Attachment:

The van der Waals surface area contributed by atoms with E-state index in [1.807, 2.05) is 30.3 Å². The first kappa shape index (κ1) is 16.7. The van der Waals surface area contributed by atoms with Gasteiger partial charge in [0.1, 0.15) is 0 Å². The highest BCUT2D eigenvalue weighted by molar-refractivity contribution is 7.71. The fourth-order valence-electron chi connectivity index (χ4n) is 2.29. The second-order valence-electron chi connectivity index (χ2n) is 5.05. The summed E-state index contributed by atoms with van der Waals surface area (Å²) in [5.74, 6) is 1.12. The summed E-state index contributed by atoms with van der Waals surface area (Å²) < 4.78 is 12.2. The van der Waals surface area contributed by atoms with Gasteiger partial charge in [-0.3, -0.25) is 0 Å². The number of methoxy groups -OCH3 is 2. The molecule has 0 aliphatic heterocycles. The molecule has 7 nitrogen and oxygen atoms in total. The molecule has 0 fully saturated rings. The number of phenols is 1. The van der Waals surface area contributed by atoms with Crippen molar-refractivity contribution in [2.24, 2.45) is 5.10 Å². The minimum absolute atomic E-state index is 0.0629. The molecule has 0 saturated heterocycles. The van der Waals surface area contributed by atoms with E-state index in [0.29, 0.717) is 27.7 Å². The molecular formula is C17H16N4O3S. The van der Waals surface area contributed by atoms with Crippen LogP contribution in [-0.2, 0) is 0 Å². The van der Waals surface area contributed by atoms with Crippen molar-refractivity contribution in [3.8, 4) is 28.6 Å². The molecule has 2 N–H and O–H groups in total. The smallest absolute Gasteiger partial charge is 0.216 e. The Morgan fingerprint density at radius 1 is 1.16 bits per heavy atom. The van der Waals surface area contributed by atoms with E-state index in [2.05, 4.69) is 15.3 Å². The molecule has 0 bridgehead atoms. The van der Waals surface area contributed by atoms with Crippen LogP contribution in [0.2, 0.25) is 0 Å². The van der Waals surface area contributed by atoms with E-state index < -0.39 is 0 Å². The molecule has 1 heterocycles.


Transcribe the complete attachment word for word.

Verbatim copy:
The van der Waals surface area contributed by atoms with E-state index in [1.807, 2.05) is 30.3 Å². The first kappa shape index (κ1) is 16.7. The van der Waals surface area contributed by atoms with Gasteiger partial charge in [0.1, 0.15) is 0 Å². The highest BCUT2D eigenvalue weighted by molar-refractivity contribution is 7.71. The fourth-order valence-electron chi connectivity index (χ4n) is 2.29. The second-order valence-electron chi connectivity index (χ2n) is 5.05. The summed E-state index contributed by atoms with van der Waals surface area (Å²) in [5.74, 6) is 1.12. The summed E-state index contributed by atoms with van der Waals surface area (Å²) < 4.78 is 12.2. The van der Waals surface area contributed by atoms with Gasteiger partial charge in [-0.3, -0.25) is 0 Å². The number of methoxy groups -OCH3 is 2. The molecule has 0 aliphatic heterocycles. The molecule has 7 nitrogen and oxygen atoms in total. The molecule has 0 fully saturated rings. The number of phenols is 1. The van der Waals surface area contributed by atoms with Crippen molar-refractivity contribution in [2.24, 2.45) is 5.10 Å². The minimum absolute atomic E-state index is 0.0629. The molecule has 0 saturated heterocycles. The van der Waals surface area contributed by atoms with E-state index in [0.29, 0.717) is 27.7 Å². The molecular formula is C17H16N4O3S. The van der Waals surface area contributed by atoms with Crippen LogP contribution in [-0.2, 0) is 0 Å². The van der Waals surface area contributed by atoms with Crippen molar-refractivity contribution in [3.8, 4) is 28.6 Å². The molecule has 2 N–H and O–H groups in total. The smallest absolute Gasteiger partial charge is 0.216 e. The Morgan fingerprint density at radius 1 is 1.16 bits per heavy atom. The van der Waals surface area contributed by atoms with E-state index in [2.05, 4.69) is 15.3 Å². The molecule has 0 bridgehead atoms. The van der Waals surface area contributed by atoms with Crippen LogP contribution in [0.2, 0.25) is 0 Å². The van der Waals surface area contributed by atoms with E-state index < -0.39 is 0 Å². The molecule has 1 heterocycles.